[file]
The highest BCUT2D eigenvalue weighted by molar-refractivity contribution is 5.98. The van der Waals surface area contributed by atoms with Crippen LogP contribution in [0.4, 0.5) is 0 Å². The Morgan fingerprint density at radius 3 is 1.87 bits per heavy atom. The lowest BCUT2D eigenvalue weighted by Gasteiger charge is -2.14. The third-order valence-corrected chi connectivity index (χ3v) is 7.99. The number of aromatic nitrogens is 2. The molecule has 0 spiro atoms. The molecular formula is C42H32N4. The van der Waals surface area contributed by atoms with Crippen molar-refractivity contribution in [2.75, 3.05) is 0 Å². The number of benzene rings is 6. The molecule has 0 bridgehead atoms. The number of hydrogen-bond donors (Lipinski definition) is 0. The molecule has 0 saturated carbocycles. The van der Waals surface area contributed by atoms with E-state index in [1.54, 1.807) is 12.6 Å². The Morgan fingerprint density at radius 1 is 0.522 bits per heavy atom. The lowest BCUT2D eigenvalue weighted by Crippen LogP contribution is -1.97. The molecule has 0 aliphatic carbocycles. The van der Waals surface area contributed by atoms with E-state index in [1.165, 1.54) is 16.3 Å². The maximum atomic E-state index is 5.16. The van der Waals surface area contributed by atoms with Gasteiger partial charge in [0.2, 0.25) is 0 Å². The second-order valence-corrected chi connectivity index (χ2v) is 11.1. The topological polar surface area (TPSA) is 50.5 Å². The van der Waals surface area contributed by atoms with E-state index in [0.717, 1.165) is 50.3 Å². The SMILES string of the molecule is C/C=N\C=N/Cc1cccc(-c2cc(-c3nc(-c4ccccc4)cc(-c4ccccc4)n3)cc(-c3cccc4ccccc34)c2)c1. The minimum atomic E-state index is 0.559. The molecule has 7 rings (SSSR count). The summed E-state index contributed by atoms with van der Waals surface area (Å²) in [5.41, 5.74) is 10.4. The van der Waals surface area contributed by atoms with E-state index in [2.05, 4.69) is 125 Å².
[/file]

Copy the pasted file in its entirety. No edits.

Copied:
The highest BCUT2D eigenvalue weighted by molar-refractivity contribution is 5.98. The van der Waals surface area contributed by atoms with Crippen LogP contribution in [0.4, 0.5) is 0 Å². The Morgan fingerprint density at radius 3 is 1.87 bits per heavy atom. The lowest BCUT2D eigenvalue weighted by Gasteiger charge is -2.14. The third-order valence-corrected chi connectivity index (χ3v) is 7.99. The number of aromatic nitrogens is 2. The molecule has 0 spiro atoms. The molecular formula is C42H32N4. The van der Waals surface area contributed by atoms with Crippen molar-refractivity contribution in [2.75, 3.05) is 0 Å². The number of benzene rings is 6. The molecule has 0 bridgehead atoms. The number of hydrogen-bond donors (Lipinski definition) is 0. The molecule has 0 saturated carbocycles. The van der Waals surface area contributed by atoms with E-state index in [1.54, 1.807) is 12.6 Å². The Morgan fingerprint density at radius 1 is 0.522 bits per heavy atom. The lowest BCUT2D eigenvalue weighted by Crippen LogP contribution is -1.97. The molecule has 0 aliphatic carbocycles. The van der Waals surface area contributed by atoms with E-state index in [1.165, 1.54) is 16.3 Å². The maximum atomic E-state index is 5.16. The van der Waals surface area contributed by atoms with Gasteiger partial charge in [0.2, 0.25) is 0 Å². The second-order valence-corrected chi connectivity index (χ2v) is 11.1. The topological polar surface area (TPSA) is 50.5 Å². The van der Waals surface area contributed by atoms with E-state index in [0.717, 1.165) is 50.3 Å². The SMILES string of the molecule is C/C=N\C=N/Cc1cccc(-c2cc(-c3nc(-c4ccccc4)cc(-c4ccccc4)n3)cc(-c3cccc4ccccc34)c2)c1. The minimum atomic E-state index is 0.559. The molecule has 7 rings (SSSR count). The summed E-state index contributed by atoms with van der Waals surface area (Å²) in [5.41, 5.74) is 10.4. The van der Waals surface area contributed by atoms with E-state index in [2.05, 4.69) is 125 Å².